The world's fastest joggler, Owen Morse, was running about 20 miles per hour when he fell headfirst into the asphalt track. Having just crossed the finish line in a a new world's record time for the 100-meter joggle, he noticed too late that a crowd blocked his deceleration lane. He tried to swerve, but his 1/4" spikes caught in the track.
You can tell almost instinctively when an athlete falls if it's a serious case. The crowd knew immediately Morse was hurt. People gathered quickly around and ministered to him on the track for about five minutes. Friends then helped him off the Akron University track to apply ice and further first aid. They tried to ease his pain with the news that his 12.12 second time was a record. But Morse only knew that he wouldn't be back for the finals.
How ironic! He had just broken the world record in a preliminary heat, yet it appeared he would not even place in the final standings!
Morse took on hero status as the rest of the finalists lined up for the final heat 20 minutes later. He hobbled down the track toward the starting line. His shoulder, hand and knee were badly scraped. "How are you?" someone asked. "Not good," he said painfully as he approached. "I think I'll just walk it."
Someone called out, "Come on, Owen, forget the pain and go for it!"
He said later that word of encouragement changed his whole attitude. Morse did go for it. When the gun sounded, he forgot his pain and remembered all the techniques he developed in countless hours of joggling practice during the previous year. He pulled into the lead and won the IJA 100-meter joggling world championships for the second year in a row.
If joggling could use a hero, Morse qualifies. The story of his world record run, fall to the asphalt and comeback to win the race follows the outline of many classic hero legends. The character of the man and his dedication to joggling amply support the conclusion to the story.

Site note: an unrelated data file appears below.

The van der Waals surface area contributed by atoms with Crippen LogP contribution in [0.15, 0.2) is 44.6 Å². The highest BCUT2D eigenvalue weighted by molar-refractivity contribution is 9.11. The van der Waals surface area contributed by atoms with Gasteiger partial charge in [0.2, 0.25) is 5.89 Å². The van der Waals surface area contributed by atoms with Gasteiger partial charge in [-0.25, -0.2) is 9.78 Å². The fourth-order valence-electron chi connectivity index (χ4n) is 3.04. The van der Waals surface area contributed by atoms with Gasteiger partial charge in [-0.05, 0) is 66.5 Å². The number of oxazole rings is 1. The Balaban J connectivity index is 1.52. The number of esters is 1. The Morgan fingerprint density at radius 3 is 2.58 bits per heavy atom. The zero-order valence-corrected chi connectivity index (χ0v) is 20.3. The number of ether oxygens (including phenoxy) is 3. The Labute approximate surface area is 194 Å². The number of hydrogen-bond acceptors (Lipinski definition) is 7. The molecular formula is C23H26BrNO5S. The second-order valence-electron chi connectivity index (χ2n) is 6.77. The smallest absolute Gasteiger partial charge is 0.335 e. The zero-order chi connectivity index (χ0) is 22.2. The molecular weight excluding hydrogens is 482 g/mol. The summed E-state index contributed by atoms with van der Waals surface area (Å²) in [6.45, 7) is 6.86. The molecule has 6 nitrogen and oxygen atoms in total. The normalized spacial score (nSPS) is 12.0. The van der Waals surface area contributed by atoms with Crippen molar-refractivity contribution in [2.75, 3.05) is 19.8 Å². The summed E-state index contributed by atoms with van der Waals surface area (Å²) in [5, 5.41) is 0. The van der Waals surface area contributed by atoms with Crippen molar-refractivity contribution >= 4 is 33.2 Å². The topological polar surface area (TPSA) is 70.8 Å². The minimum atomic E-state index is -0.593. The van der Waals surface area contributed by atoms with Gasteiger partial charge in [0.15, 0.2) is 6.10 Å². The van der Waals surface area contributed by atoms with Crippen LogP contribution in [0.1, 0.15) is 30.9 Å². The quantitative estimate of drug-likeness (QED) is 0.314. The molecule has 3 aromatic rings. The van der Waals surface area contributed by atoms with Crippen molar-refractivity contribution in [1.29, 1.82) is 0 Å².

The world's fastest joggler is a serious athlete. He accumulated a cabinet full of medals in his high school track career and was voted MVP by his teammates. Now he's a dean's list student running track for the University of California - Irvine, training for the 1992 Olympic decathlon. He's also handsome, articulate, humorous, juggles like a demon and performs at one of America's premier theme park, Disneyland.
In hero fashion, even as Morse wrote the conclusion to one story, he was opening the chapter on others. After he won the 100-meter three ball event in Akron, he anchored a four-man relay team that set a Guinness record 4:31 time for the joggled mile. Then he ran a 15.25 second hundred meters with five balls to establish another Guinness record. At 2 a.m. the next morning he was on the balcony in the gym working on his own to figure out seven ball joggling!
"Maybe seven for the future..." he said. "It would be tough for anything longer than 100 meters, though. The pattern would have to be very high, or you'd have to take midget steps."
He tried five club joggling but found them unwieldy in the turbulence of running. Five balls, though, conform nicely to fast speeds.